else {
                // Display the sign-in button.
                connectButton.style.display = "block";
                connectButton.onclick = function () {
                    WL.login({
                        scope: ["wl.signin", "wl.skydrive"]
                            }).then(
                                function (result) {
                                    if (result.status == "connected") {
                                        // Don't display the sign-in button.
                                        connectButton.style.display = "none";
                                        //display to the user, that they are connected
                                    }
                                }
                            );
                        };
                    }
                });
    
    

    This example displays a sign-in button in the UI.

    
    <button id="connectButton" style="display:none">
    Connect with a Microsoft account</button>
    
    

Sign in using WL.login

In your Windows Runtime apps using JavaScript, use the WL.login function to display the sign-in UI provided by Windows.

When you use WL.login, you must specify the scopes and permissions that your app requires. In this example, the custom signInUser function calls WL.login to sign the user in with the wl.signin scope. You call the custom signInUser function when the user clicks the accompanying HTML button control.

(In this case, the results of the sign-in are handled by a custom onLoginComplete function.)



function signInUser() {
    WL.login({
        scope: ["wl.signin", "wl.skydrive"]
    }, onLoginComplete);
}

document.write("<button onclick='signInUser()'>" +
    "Sign In</button>");

Get session info and handle events

Many of the functions in the Live SDK support an optional callback parameter that your JavaScript-based app can use to control what happens after a call finishes.

You can also use an event handler to detect changes in user status. To handle events from the Live SDK, call WL.Event.subscribe. In this example, the code subscribes to the auth.login event, which is fired after the user signs in. After the code in the example runs and the user signs in, the onLogin function is called.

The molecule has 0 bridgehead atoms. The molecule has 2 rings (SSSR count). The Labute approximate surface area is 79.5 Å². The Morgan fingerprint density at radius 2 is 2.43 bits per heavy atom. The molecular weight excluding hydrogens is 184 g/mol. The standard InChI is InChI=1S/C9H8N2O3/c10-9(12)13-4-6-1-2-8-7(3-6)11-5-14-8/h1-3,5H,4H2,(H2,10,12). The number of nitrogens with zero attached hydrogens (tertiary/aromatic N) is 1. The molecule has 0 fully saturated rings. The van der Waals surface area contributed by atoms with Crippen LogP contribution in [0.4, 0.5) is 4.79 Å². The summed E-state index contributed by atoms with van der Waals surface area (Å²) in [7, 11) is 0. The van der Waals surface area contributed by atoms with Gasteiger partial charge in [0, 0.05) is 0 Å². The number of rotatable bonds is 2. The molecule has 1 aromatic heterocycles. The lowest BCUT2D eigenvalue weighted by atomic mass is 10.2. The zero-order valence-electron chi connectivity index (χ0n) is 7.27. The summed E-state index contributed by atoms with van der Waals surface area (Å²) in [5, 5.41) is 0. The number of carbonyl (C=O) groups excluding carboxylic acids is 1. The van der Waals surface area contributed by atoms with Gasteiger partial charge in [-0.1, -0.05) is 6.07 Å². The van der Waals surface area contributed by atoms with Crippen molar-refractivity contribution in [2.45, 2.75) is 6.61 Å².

WL.Event.subscribe("auth.login", onLogin);

The onLogin function in this example displays the "Signed in" message.


function onLogin() {
    document.getElementById("infoLabel").innerText = "Signed in.";
}

Another common event that an app might track is auth.sessionChange. This event is fired when an aspect of the sign-in session changes, such as when the user consents to a new scope.

This example code subscribes to the auth.sessionChange event and specifies that the onSessionChange function is called when an aspect of the user's session changes.


WL.Event.subscribe("auth.sessionChange", onSessionChange);


The onSessionChange function calls WL.getSession to get a session object for the user. The session object contains information such as the user ID, access token, and the scopes to which the user has consented.


function onSessionChange() {
    var session = WL.getSession();
    if (session) {
    document.getElementById("infoLabel").innerText =
        "Something about the session changed.";
    }
    else {
        document.getElementById("infoLabel").innerText =
            "Signed out or session error.";
    }
}

Summary

You have just seen how to sign your users in to their OneDrive account. Next, you might want to give them the ability to work with their OneDrive files and folders in your app. To do this, see File and folder properties.

For more info about signing users in from Windows Runtime apps using C#/Microsoft Visual Basic and XAML, see Signing users in (XAML).